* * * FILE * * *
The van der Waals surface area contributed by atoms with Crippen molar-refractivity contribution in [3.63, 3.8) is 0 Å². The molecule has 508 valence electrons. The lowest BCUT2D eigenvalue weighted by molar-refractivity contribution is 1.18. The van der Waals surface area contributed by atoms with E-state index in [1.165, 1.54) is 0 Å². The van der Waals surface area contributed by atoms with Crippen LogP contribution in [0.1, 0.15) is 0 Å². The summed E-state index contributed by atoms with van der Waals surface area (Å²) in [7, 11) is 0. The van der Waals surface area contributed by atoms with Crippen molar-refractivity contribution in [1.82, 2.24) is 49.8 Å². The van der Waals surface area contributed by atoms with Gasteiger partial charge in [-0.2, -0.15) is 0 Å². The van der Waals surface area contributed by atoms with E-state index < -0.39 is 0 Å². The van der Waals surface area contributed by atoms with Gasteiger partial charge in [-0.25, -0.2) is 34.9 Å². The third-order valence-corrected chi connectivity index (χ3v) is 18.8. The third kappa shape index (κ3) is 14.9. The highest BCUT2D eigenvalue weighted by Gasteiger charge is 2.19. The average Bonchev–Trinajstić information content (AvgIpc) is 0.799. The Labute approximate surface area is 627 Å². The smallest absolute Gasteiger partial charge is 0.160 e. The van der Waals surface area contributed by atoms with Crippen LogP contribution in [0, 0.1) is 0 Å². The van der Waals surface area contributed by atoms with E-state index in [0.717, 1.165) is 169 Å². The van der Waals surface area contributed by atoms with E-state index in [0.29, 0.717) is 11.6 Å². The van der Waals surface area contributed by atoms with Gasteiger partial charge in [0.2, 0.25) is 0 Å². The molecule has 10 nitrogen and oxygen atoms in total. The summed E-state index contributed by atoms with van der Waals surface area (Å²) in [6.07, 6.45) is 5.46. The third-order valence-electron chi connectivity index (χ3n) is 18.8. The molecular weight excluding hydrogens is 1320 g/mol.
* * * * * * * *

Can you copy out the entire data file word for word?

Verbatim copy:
The van der Waals surface area contributed by atoms with Crippen molar-refractivity contribution in [3.63, 3.8) is 0 Å². The molecule has 508 valence electrons. The lowest BCUT2D eigenvalue weighted by molar-refractivity contribution is 1.18. The van der Waals surface area contributed by atoms with E-state index in [1.165, 1.54) is 0 Å². The van der Waals surface area contributed by atoms with Crippen LogP contribution in [0.1, 0.15) is 0 Å². The summed E-state index contributed by atoms with van der Waals surface area (Å²) in [7, 11) is 0. The van der Waals surface area contributed by atoms with Crippen molar-refractivity contribution in [1.82, 2.24) is 49.8 Å². The van der Waals surface area contributed by atoms with Gasteiger partial charge in [-0.2, -0.15) is 0 Å². The van der Waals surface area contributed by atoms with E-state index < -0.39 is 0 Å². The van der Waals surface area contributed by atoms with Gasteiger partial charge in [-0.25, -0.2) is 34.9 Å². The third-order valence-corrected chi connectivity index (χ3v) is 18.8. The third kappa shape index (κ3) is 14.9. The highest BCUT2D eigenvalue weighted by Gasteiger charge is 2.19. The average Bonchev–Trinajstić information content (AvgIpc) is 0.799. The Labute approximate surface area is 627 Å². The smallest absolute Gasteiger partial charge is 0.160 e. The van der Waals surface area contributed by atoms with Crippen LogP contribution in [0, 0.1) is 0 Å². The van der Waals surface area contributed by atoms with E-state index in [0.717, 1.165) is 169 Å². The van der Waals surface area contributed by atoms with E-state index in [0.29, 0.717) is 11.6 Å². The van der Waals surface area contributed by atoms with Gasteiger partial charge in [0.2, 0.25) is 0 Å². The molecule has 10 nitrogen and oxygen atoms in total. The summed E-state index contributed by atoms with van der Waals surface area (Å²) in [6.07, 6.45) is 5.46. The third-order valence-electron chi connectivity index (χ3n) is 18.8. The molecular weight excluding hydrogens is 1320 g/mol.